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Humor is very valuable in evangelism and Christian communication because:
Humor breaks down barriers and can smuggle ideas and challenges into people's hearts.
A joke or humorous situation is often very memorable.
It shows that we don't take ourselves too seriously, that we are not 'holy Joes', killjoys, or boring.
"Laughter is the shortest distance between two people." (Victor Borge)
Says writer Rabbi Shmuley Boteach: "Humor allows us to approach threatening subjects in a non-threatening way... Most people find it difficult to receive information
from someone who has little or no sense of humor."
"You cannot teach people unless you have their attention ... by using illustrations, questions and even humor. Most people don't
like to be preached at, but most people like to be talked to." (Firm Foundations, by Trevor McIlwain, New Tribes Mission)
Christian humorist, writer and evangelist Jim Watkins writes, "Humor is one language that everyone can understand. It breaks down barriers between people. If you can share a
laugh with someone, you've connected with that person. The defenses come down, and there's a desire to continue the
dialog. And secondly, humor is 'laughing gas'. You're not going to stay in the dentist's chair and allow him or her to drill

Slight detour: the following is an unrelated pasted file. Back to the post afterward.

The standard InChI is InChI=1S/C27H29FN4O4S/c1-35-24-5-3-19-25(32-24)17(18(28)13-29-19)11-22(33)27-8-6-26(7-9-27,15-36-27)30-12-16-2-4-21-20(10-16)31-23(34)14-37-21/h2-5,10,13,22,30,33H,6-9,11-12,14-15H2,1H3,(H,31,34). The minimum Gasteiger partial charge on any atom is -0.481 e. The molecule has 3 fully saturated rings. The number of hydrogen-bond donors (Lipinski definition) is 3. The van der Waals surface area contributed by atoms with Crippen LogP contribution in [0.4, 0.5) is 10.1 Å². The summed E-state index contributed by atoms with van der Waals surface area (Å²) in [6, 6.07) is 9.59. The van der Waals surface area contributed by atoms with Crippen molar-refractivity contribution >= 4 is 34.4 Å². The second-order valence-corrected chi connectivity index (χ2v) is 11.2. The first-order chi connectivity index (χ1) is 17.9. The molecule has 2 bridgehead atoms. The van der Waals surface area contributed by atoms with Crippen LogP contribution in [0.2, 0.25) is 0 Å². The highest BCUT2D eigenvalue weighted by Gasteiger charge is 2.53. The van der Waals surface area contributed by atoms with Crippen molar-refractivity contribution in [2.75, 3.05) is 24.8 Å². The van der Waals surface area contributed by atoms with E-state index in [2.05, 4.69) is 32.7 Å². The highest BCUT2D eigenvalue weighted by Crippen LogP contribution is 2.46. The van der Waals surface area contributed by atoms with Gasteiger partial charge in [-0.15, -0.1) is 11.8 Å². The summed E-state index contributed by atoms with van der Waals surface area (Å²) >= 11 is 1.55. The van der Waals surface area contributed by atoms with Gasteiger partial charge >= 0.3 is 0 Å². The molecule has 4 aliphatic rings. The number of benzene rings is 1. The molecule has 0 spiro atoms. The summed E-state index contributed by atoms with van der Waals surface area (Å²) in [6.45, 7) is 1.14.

away on a root canal unless you're hopped up with plenty of anesthetic. So humor is the laughing gas that allows us to drill
away at the abscessed areas of another person's life."
The Bible. Funny?
Someone asked recently in a newspaper, "Are there any jokes in the Bible?" It is filled with humor - usually wry Jewish witticisms,
hyperbole and idiom! "You can tame every animal on earth, but not the tongue," says James.
"Yeah, yeah," says Micaiah to King Ahab, "You'll win the battle for sure." (I Kings 22).
"I don't want to twist your arm, but hey, you owe me on this one," (Paul to Philemon). [Loose paraphrases]
Many of the Proverbs communicate timeless wisdom with a smile and a wink. God invented humor!
So surely we would expect Jesus to use it. And He does, frequently. Many of the parables are
intrinsically amusing cameos. They were surely not delivered as deadpan monologues,
but in the style of the story-teller with voices and gestures to match (and much two-way banter)
- and with very likely from time to time the involvement of children or other listeners as props. This method
of communication was very near to street theater!
"Full recognition of Christ's humor has been surprisingly rare. In many of the standard efforts to write
the Life of Christ there is no mention of humour at all and, when there is any, it is usually confined to a hint or two."
[Elton Trueblood, The Humor of Christ]
"Jesus as always had snappy oneliners ready for the occasion, such as, 'Let the dead bury their dead,'
and 'The poor you always have with you.' It's how you tell them! Try these prefaced with a
heavy shrug and 'Oy Vay'." [Adrian Williams]
"Jesus has a particular eye for the ironical and paradoxical. He gave His disciples nicknames:
Peter the Rock who was big on words, but a coward when it mattered; James and John, hotheads,
were 'Sons of Thunder'. He told stories about judges who gave justice only after being pestered repeatedly,